Market snapshot: Sarasota's Turtle Rock at Palmer Ranch



Turtle Rock, a deed-restricted community located on the southern end of Palmer Ranch, is a popular spot for good reasons. It has great natural beauty, amenities and neighborhood atmosphere. There are two guard-attended, gated entrances, one on Palmer Ranch Parkway — the northern border — and the other on Central Sarasota Parkway to the south.

When Turtle Rock was developed in the 1990s, half of its more than 500 acres were set aside for wetlands, moist-soil hammocks and lush, tropical preserves. As a result, wildlife abounds there — bobcats, deer, the occasional Florida panther, alligators and a host of birds.

Market Snapshot: Turtle Rock"Members of the Audubon Society have visited to count the species we have here," said Kathrin Harris, a resident since 1998.

Most of Turtle Rock's 758 homes sit on half-acre lots, although a few are larger. (FOR A PHOTO GALLERY, CLICK ON THIS LINK.) Two subdivisions within the community, Somerset and Savannah, consist of smaller, maintenance-free homes. Custom builders Todd Johnston, John Cannon, Arthur Rutenberg/M. Pete McNabb and Lee Wetherington built houses in a variety of styles and interior layouts.

Many of the homes back onto the 17 lakes or more than 20 preserves, offering scenic vistas and a sense of serenity in natural surroundings.

There are other "green" aspects. Turtle Rock was one of the earliest communities in Florida, and the first in Sarasota County, to switch to solar power for its nighttime illumination. (The Savannah subdivision opted out and continues to use gas lanterns.)

Harris, who has been on the board of the homeowners association for six and a half years, still remembers the change over from gas in 2007. "We had a committee study solar, which tried to find other communities in Florida to see how it worked and what the maintenance issues were, but we could find only one other place, in Orlando, that had it."

The investment in solar energy was made without requiring an extra fee assessment. The homeowners' assocation took out a loan and used the annual gas reserve in the budget to repay it in less than five years.

In addition to its impressive physical attributes, Turtle Rock has a strong sense of community. Talk to its current and former residents, and they all mention the congenial, neighborly atmosphere.

Stephanie Bugatti, a Realtor for Michael Saunders & Co., who has been a top producer in the neighborhood for several years, moved there from Los Angeles with her two young children. What drew her to Turtle Rock initially were the excellent schools — Ashton Elementary, Sarasota Middle and Riverview High School.

"We've lived there for 12 years and have enjoyed every minute of it," she said. "It's very family friendly."

Nancie Kalin, a colleague of Bugatti's at Michael Saunders, agrees. She used to live in Turtle Rock when she was rearing her two children. "We loved it. It's a great neighborhood," she said.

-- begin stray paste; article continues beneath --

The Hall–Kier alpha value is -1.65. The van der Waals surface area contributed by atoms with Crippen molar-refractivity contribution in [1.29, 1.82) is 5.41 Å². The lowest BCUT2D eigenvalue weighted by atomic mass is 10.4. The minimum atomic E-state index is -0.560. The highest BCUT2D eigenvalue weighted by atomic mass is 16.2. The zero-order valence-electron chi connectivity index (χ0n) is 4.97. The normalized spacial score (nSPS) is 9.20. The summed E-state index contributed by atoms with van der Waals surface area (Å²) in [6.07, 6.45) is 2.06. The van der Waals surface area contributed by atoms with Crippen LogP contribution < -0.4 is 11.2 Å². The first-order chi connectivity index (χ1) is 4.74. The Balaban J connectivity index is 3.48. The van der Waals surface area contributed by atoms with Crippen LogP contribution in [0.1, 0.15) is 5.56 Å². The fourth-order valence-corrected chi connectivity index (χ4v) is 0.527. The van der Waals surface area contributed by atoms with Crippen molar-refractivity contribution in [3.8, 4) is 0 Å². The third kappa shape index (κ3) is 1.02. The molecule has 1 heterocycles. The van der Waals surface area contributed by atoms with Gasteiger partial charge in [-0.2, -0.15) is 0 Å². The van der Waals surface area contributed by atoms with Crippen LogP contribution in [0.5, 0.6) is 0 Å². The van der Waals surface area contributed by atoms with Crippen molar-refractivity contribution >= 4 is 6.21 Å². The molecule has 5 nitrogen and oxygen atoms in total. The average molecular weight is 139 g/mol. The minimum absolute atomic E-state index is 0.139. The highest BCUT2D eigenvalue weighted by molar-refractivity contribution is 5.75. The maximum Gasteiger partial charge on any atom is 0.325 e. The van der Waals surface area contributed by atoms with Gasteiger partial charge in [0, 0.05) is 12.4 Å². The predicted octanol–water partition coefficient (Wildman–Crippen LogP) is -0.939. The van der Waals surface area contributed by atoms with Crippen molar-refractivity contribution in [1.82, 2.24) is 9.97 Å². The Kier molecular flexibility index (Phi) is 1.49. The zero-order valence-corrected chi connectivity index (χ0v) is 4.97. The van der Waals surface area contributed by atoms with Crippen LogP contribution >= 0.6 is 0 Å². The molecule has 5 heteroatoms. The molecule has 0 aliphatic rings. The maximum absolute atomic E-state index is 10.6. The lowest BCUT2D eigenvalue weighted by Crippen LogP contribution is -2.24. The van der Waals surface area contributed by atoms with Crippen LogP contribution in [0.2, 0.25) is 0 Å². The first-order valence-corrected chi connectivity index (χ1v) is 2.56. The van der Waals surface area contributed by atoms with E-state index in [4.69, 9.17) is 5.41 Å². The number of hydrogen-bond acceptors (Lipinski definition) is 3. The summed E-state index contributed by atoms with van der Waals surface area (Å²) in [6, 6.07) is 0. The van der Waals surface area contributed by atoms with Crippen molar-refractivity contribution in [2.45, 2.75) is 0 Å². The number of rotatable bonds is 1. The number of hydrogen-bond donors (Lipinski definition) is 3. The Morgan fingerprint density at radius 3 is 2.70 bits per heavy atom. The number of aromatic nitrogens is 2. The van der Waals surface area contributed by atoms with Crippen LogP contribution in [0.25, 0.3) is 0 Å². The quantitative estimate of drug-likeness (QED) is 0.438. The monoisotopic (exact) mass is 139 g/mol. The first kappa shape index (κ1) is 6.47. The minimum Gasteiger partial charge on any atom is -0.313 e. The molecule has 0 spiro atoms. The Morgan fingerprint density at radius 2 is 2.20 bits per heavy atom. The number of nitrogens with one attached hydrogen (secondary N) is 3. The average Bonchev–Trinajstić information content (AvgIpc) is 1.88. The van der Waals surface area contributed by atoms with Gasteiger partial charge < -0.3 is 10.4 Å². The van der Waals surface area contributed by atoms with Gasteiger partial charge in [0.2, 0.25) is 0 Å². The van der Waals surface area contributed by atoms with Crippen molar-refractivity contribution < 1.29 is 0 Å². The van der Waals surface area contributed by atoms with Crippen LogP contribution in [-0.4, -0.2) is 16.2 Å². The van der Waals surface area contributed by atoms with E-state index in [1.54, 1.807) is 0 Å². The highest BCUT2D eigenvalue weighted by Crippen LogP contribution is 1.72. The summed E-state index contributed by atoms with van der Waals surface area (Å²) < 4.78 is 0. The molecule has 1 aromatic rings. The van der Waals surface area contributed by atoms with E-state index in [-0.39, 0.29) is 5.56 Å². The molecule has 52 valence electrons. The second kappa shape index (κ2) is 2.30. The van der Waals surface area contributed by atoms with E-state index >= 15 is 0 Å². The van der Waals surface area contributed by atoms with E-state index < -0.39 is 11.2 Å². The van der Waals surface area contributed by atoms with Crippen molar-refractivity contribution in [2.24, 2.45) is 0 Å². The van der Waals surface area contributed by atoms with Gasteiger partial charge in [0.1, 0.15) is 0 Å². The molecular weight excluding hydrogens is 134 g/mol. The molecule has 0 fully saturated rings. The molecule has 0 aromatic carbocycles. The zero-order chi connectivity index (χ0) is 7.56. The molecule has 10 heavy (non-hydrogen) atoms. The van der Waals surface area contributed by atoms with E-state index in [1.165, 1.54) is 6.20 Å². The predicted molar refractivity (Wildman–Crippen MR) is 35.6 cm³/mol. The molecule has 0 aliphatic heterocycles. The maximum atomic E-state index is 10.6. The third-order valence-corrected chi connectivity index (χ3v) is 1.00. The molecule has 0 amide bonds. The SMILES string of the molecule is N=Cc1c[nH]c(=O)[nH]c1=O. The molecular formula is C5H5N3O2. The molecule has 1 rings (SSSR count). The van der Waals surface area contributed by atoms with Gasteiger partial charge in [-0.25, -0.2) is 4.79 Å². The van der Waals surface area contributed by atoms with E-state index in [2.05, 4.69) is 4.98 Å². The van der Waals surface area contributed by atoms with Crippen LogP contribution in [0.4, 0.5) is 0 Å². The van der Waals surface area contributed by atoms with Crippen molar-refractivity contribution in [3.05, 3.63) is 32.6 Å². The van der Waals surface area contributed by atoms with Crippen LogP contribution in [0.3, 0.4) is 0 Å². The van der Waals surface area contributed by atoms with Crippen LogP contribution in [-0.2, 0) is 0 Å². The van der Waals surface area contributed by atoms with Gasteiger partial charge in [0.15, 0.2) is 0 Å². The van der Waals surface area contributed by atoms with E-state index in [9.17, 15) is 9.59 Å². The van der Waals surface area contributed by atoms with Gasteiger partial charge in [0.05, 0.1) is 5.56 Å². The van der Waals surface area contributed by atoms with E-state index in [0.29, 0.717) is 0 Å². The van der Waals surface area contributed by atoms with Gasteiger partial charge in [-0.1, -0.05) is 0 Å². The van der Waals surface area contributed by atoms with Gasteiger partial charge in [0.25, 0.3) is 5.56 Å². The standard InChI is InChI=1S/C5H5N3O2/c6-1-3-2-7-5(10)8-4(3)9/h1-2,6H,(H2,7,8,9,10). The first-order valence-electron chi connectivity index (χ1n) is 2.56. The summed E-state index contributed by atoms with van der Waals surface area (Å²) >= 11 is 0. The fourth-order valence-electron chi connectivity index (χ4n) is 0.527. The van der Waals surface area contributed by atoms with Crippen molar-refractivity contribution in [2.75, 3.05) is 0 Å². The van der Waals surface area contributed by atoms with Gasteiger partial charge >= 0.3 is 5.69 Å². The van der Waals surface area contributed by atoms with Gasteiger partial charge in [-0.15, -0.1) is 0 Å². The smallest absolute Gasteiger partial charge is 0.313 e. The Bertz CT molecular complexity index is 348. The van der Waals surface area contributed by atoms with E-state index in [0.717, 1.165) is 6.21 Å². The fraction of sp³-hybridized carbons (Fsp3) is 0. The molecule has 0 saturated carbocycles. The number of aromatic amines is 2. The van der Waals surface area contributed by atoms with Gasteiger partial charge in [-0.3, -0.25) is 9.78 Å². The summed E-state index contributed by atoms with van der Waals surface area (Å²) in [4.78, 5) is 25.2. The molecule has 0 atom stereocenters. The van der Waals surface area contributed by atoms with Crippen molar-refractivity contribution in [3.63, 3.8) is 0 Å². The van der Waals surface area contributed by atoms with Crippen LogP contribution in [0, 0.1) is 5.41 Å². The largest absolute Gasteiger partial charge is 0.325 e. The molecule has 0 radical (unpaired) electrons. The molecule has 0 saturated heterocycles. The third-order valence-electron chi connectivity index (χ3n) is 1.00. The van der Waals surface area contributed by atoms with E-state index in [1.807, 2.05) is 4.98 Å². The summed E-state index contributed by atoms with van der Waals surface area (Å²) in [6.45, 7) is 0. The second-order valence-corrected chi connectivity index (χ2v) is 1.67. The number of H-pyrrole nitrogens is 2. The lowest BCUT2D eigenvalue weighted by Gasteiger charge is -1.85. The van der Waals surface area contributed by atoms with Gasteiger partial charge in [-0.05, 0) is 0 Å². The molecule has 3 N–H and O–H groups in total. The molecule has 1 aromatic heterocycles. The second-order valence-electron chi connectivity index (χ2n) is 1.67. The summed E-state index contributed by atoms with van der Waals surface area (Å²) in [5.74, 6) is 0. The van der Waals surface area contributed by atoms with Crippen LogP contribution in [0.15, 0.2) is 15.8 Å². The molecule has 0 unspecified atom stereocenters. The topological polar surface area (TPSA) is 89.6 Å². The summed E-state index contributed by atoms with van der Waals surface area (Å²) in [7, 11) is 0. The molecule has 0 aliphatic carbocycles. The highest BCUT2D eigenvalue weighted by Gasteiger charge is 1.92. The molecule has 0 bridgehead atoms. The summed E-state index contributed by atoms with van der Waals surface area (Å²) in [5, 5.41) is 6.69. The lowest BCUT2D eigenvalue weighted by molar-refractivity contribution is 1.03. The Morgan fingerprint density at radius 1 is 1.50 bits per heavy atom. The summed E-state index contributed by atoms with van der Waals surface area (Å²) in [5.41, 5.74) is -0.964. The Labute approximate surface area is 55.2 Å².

She pointed to the community center, swimming pool, playground and other amenities.

"My children loved the basketball and tennis courts," Kalin said. "From a parent's standpoint, there is also the safety because of the gate, so you're comfortable allowing your children to ride their bikes to friends' houses."

School buses come inside to pick-up points for elementary school children along Turtle Rock Boulevard. The older kids go to the community center for pickup and drop off.

But Turtle Rock is not just family oriented. The neighborhood's diverse population includes retires, working professionals without children and empty nesters.

"About 15 to 20 percent are snowbirds, and many of them like it so much, they become year-round residents," Harris said.

There is plenty for them to do.

The athletically minded can use the hiking trail that wends its way through the preserves and go canoeing in the lakes. The Legacy Trail runs along the western border of the community. Nearby parks offer picnic and further hiking and biking opportunities. The Potter Park YMCA is just down Central Sarasota Parkway, and several golf courses are in close proximity.

The Westfield Sarasota Square Mall and its shops, food court and cinemas are just down the street. Siesta Key's beaches are an easy drive away, and downtown is not much farther.

There are also lots of community activities, sponsored by three clubs — women's, men's and family — all under the umbrella of the homeowners' association.

"If you can think of it, they're doing it," says Harris said.

No wonder Turtle Rock has been a popular, busy neighborhood from a real estate perspective. The numbers tell the story. According to Kalin, who has a listing at 8296 Nice Way, values have risen steadily over the last year and a half.

There were 60 sales in 2012, ranging from $266,000 to $880,000 and commanding an average price of $152.28 per square foot. To date, 2013 has seen 17 home transactions, from $266,000 to $600,000, at an average of $164.45 per square foot.

"That represents an increase of 9 percent," Kalin said.

Seven sales are pending, averaging $169.74 per square foot. The 11 properties on the market have asking prices from $315,000 to $715,000, or $177.35 per square foot.

"I love listings in Turtle Rock because it's easy to sell there," Kalin said.


Last modified: June 23, 2013
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